Detail of The Ritter Hotel

We finished off our evening at a fancy restaurant, the Weisser Bock It was one of those places that goes over and above for service, but I found it annoying that the waiter refused to speak German to me once he knew that English was my first language.

Quiet evening street

The next morning we left the apartment (with key in hand!) and headed back for die Altstadt. We decided to visit the castle and began our ascent up the cobblestone streets at the edge of the city. We discussed taking the funicular further up the mountain behind the castle, but with the low clouds we realized that any views wouldn’t be worth the effort.

But first we stopped at Universitatsbibliothek. There was a wonderful exhibit on ancient manuscripts and we spent quite some time admiring the intricate illuminations and precise writing. Most of the books we saw had been written before Columbus even sailed to America and it was amazing the excellent condition they were in.


Ancient note-taking

The rain was still holding off as we left the library and passed by the prison and ever more elegant homes. As we climbed, the leafless trees allowed for an almost clear view across the valley, overlooking the Necker River and to the hills on the other side. We were taking it easy: both guys had foot injuries and I was still nursing a chest cold. It was not a good time to push the physical limits.

Dry fountain

The prison on Fauler Pelz

Nice front door

We finally crested the castle grounds and had a chance to look around. The crowds were sparse and a thin layer of icy slush made walking tricky. The first thing I did wasn’t to check out the castle but instead the view back down to the town below.

Alte Brücke Heidelberg


The castle itself has a long and tragic history, including part of a fallen tower being quarried by the townsfolk for use in building structures in the neighborhood below. Lightening struck it twice, each time causing damaging fires, and it was attacked heavily by the French. It is a wonder there are any stones still held together at all.

One of the fallen towers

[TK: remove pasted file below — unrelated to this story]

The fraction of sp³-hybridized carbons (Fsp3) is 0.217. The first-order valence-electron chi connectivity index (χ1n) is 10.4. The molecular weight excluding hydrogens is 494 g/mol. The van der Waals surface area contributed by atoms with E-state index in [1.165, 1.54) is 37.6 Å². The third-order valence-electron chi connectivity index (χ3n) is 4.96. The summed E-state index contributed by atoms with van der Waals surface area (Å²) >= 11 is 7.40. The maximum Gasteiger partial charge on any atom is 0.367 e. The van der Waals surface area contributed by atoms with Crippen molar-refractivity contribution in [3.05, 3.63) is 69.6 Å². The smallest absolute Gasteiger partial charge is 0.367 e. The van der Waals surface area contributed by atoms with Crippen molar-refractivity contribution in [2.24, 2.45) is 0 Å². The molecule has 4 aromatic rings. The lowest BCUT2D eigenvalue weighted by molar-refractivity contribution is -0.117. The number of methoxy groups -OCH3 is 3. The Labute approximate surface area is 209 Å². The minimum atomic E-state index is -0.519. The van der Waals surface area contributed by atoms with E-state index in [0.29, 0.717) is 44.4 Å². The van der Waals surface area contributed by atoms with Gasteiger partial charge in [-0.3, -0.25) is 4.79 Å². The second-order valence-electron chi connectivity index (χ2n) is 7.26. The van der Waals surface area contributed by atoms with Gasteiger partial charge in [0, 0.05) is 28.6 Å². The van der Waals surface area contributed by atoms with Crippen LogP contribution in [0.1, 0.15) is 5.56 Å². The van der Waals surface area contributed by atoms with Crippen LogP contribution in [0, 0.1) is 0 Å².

I was really ruing my decision to leave my good camera at home, but the bad weather meant that no matter how good the camera, I’d still have an ugly, grey sky in the background.

Our friends from Munster

The rain started suddenly and built up quickly. Our umbrellas came out quickly and we decided that lunch would be a good way to get out of the rain. We looked for an alternative way back down, but ended up retracing our steps back through the grounds.

Heidelberger Kulturbrauerei

We tried the second brewery in town, Kulturbrauerei, and were not disappointed. The beers were flavorful and the food tasty. The interior was interesting as we could see that it had once been decorated very nicely but had been allowed to deteriorate over the years. It was interesting to see this intermediary look of the faded painted designs.

Well-worn stairs

While we enjoyed our lunch the rain gradually turned from rain to snow. The drops became slow and thick and eventually began to create a white coating outside the window. It was time to get back: we had a train to catch and our friends still had a long drive ahead of them to get home. It would be even worse with the falling snow. It was a pleasant walk back through town amid the thick and wet flakes.

We packed our things, cleaned up the apartment and said our good byes. It had been great to visit with our friends and to see a little bit of historic Heidelberg. I hope to come back in the summer and put some blue skies in my pictures!

Read Offline:

One comment

  1. Leeenda says:

    How ’bout that- a Dante Strasse! And (silly you), your “cheap camera” and “ugly, grey sky” made a lovely trip report, I enjoyed it!

Tell me what you think! I want to know!

This site uses Akismet to reduce spam. Learn how your comment data is processed.